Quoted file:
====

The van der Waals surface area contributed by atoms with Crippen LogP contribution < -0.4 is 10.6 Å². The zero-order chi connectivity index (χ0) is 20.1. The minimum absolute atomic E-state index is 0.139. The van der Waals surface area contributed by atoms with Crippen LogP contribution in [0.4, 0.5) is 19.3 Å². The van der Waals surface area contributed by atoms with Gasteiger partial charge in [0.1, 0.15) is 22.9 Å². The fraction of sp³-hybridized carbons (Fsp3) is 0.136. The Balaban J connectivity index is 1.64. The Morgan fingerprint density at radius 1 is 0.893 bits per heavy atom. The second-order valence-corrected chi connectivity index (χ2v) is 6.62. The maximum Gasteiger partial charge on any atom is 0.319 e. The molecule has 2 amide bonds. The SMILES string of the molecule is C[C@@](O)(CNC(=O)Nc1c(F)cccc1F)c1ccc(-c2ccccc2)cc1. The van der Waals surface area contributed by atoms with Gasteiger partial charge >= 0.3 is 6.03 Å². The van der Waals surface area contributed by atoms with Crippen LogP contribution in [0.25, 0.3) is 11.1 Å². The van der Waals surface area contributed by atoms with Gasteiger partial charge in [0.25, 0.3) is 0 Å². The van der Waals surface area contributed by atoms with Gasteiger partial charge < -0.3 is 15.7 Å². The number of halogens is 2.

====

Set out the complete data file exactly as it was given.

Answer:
The van der Waals surface area contributed by atoms with Crippen LogP contribution < -0.4 is 10.6 Å². The zero-order chi connectivity index (χ0) is 20.1. The minimum absolute atomic E-state index is 0.139. The van der Waals surface area contributed by atoms with Crippen LogP contribution in [0.4, 0.5) is 19.3 Å². The van der Waals surface area contributed by atoms with Gasteiger partial charge in [0.1, 0.15) is 22.9 Å². The fraction of sp³-hybridized carbons (Fsp3) is 0.136. The Balaban J connectivity index is 1.64. The Morgan fingerprint density at radius 1 is 0.893 bits per heavy atom. The second-order valence-corrected chi connectivity index (χ2v) is 6.62. The maximum Gasteiger partial charge on any atom is 0.319 e. The molecule has 2 amide bonds. The SMILES string of the molecule is C[C@@](O)(CNC(=O)Nc1c(F)cccc1F)c1ccc(-c2ccccc2)cc1. The van der Waals surface area contributed by atoms with Gasteiger partial charge >= 0.3 is 6.03 Å². The van der Waals surface area contributed by atoms with Crippen LogP contribution in [0.25, 0.3) is 11.1 Å². The van der Waals surface area contributed by atoms with Gasteiger partial charge in [0.25, 0.3) is 0 Å². The van der Waals surface area contributed by atoms with Gasteiger partial charge < -0.3 is 15.7 Å². The number of halogens is 2.